More Dogs on Main |

More Dogs on Main

Tom Clyde, Record columnist

Summer was certainly a pleasant couple of days this year, before turning cold and very soggy last week. I had one of those super-cell thunderstorms at my house on Wednesday night. The lightning was very close, the thunder shook the house, and the rain pounded down. I thought maybe Harold Camping had adjusted the date for the Apocalypse again without telling anybody.

My big dog, Lizzy, was sure the end was near. She cried and trembled and drooled all over the house. It kept up into Thursday, when, despite moral compunctions, I turned the furnace on when the house couldn’t seem to warm up above a humid 60 degrees on its own.

The most amazing thing about the storm is that the power stayed on. The power goes out at my house if it gets cloudy. Three starlings perch on the power line and the whole neighborhood plunges into darkness. But it stayed on through a couple of hours of microburst winds, lightning, and pounding rain. Not even a flicker. Which can only mean that it will be off for most of August.

But the forecast for the Fourth of July Parade doesn’t include snow, so I guess things will get back to normal here in a day or two. Whatever normal weather is. Most years, by the first of July, I’m beginning to get some pressure to reduce my water use on the farm. This year, I’m still worried about flooding. The high runoff seems to have happened without anything worse than some fences ripped out of the ground. But things are too wet to absorb an inch of rain in a half hour.

In the absence of anything very interesting happening locally, I followed a couple of news stories from beyond our little patch of alpine bliss. The first was from California, where a 1963 VW bus sold at auction for $217,800. It was a fully restored "mouse gray" 23-window Transporter model. The auction write up on it said that it had "original latches" and handles. As somebody who has driven Volkswagens since the 1970s, I have to say that a 1963 model that still has the original door latches working is a rare find, and probably worth $217,800 for that reason alone. They made 20 million Beetles and still couldn’t make a window crank or door handle that didn’t break off in your hand the day after the warranty expired.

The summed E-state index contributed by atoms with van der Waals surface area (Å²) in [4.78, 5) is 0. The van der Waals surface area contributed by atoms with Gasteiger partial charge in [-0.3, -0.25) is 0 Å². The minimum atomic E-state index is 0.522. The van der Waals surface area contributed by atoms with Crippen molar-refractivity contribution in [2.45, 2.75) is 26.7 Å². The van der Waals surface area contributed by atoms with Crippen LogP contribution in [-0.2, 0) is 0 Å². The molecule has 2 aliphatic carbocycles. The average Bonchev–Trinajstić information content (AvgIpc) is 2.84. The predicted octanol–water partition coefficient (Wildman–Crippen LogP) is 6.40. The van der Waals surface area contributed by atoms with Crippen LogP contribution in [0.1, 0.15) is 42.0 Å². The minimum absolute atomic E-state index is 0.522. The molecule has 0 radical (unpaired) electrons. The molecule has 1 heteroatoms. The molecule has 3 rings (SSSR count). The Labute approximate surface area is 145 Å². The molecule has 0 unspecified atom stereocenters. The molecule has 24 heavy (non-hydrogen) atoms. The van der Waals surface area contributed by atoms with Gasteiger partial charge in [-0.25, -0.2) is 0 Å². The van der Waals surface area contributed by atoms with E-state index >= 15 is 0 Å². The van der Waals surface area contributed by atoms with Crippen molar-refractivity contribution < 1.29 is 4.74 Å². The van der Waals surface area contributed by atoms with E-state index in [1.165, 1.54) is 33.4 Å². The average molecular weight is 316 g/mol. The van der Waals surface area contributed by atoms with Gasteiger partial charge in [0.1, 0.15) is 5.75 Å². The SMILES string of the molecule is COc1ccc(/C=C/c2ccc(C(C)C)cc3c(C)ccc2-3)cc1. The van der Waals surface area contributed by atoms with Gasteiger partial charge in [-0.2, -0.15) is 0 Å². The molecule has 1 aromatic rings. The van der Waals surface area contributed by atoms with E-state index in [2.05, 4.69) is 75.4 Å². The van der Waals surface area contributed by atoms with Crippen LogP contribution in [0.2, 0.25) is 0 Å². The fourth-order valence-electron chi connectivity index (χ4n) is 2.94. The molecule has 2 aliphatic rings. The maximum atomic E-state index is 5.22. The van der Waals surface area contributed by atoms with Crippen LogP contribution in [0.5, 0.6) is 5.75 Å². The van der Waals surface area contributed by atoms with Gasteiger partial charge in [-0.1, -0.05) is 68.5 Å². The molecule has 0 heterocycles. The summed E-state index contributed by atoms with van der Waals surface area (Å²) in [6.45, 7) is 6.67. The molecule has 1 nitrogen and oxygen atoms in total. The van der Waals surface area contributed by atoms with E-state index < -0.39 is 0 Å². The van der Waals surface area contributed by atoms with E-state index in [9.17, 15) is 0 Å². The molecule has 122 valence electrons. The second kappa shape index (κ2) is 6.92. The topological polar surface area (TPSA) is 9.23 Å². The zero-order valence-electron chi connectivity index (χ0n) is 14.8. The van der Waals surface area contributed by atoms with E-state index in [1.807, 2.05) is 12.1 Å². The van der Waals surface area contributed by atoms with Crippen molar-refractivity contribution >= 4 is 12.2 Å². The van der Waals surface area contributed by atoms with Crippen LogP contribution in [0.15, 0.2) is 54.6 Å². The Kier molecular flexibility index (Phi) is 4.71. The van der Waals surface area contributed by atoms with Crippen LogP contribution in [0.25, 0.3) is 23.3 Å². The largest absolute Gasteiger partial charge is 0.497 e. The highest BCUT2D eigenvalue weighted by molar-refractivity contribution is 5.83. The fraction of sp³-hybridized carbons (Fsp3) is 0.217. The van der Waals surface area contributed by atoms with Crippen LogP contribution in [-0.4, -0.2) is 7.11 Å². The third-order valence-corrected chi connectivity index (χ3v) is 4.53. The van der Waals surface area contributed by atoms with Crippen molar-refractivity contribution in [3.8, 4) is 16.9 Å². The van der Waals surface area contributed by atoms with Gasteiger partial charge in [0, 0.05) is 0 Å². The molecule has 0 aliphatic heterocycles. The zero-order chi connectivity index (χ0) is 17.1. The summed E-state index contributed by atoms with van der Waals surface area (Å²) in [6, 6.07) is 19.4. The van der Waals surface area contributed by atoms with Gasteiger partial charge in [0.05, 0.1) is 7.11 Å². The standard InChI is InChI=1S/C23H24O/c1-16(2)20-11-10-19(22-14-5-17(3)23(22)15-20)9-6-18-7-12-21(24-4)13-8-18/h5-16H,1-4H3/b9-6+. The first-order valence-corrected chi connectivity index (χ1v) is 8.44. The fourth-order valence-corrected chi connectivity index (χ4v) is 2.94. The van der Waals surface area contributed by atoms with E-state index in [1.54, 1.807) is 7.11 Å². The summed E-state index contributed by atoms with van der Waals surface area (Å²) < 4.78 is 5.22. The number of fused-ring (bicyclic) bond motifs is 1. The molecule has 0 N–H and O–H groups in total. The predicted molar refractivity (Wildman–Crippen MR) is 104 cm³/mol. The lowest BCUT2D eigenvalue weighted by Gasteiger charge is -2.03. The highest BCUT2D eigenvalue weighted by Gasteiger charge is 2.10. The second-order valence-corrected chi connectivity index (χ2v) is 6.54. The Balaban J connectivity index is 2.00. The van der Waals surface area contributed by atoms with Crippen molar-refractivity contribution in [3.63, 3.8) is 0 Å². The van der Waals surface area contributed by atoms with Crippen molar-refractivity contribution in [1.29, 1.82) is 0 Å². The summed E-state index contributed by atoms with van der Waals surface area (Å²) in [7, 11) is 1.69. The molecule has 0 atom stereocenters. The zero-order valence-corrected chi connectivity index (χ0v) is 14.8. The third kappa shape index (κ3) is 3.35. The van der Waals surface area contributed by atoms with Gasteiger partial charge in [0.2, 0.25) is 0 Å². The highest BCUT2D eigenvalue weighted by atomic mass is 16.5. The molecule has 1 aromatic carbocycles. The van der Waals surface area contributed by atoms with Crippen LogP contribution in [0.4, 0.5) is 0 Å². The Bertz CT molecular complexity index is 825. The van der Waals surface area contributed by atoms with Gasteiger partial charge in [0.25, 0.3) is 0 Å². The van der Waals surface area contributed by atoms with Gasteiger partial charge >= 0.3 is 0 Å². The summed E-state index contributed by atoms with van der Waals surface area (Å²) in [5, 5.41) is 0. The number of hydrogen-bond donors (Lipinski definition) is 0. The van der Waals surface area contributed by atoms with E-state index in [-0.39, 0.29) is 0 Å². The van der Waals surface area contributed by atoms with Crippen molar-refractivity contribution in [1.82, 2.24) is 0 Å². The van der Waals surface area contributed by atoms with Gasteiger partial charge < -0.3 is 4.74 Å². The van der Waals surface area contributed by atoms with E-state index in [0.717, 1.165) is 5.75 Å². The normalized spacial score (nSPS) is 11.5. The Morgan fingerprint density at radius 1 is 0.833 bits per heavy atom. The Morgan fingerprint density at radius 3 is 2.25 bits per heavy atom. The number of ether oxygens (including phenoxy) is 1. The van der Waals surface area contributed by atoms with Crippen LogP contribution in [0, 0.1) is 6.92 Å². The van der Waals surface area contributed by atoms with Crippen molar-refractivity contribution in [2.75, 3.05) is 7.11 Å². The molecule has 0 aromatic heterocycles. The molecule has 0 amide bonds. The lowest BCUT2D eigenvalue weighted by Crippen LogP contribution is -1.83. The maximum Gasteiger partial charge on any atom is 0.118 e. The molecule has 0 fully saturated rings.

Most people would look at a 48-year-old, 36-horsepower, unheated car and wonder if it was worth restoring at all, let alone paying $200,000 for it. But for those of us who love our VWs, flimsy door latches and all, it seems like a bargain.

Recommended Stories For You

And speaking of those with a little too much money, there was a story from East Hampton, N.Y., that I found rather heartwarming. A customer of a Capital One Bank branch on Newton Lane used the ATM to withdraw $400 in cash. He left the receipt behind. Another customer picked it up and noticed that the receipt showed the prior customer had an available balance of $99,864,731.94 in his savings account. In the Hamptons, I suspect that is not unheard of, though it is a pretty substantial nut to leave in a savings account that pays less than 1 percent interest.

The news article said that sources had identified the customer with the $100 million savings account as David Tepper, a Wall Street hedge-fund manager. Tepper denied that it was his receipt, denied that he was in the Hamptons that day, and was insulted by the suggestion that he would actually handle $400 in cash. He also said it would be stupid to leave $100 million in a savings account at today’s interest rates when he could, instead, be buying credit default swaps on Greek bonds, or working some kind of leverage to destroy the world economy.

Tepper is reported to have "earned" $4 billion in 2009, and paid $43.5 million in cash for a mansion in the neighborhood. Relatively speaking, $100 million in a savings account is just walking-around money for a guy like that. He’s probably got enough spare change under the sofa cushions to buy that VW bus, and still have money left over to upgrade the AM radio to an 8-track tape player.

I could go all populist and rant about how Temper’s $4 billion was probably taxed at a preferential rate of 15 percent instead of the ordinary income tax rate (plus FICA) that you or I would be paying. But in the end, what matters is that he had to pay the ATM fee of $2.75, just like everybody else. If that doesn’t make you feel better, I don’t know what would.

Tom Clyde practiced law in Park City for many years. He lives on a working ranch in Woodland and has been writing this column for 25 years.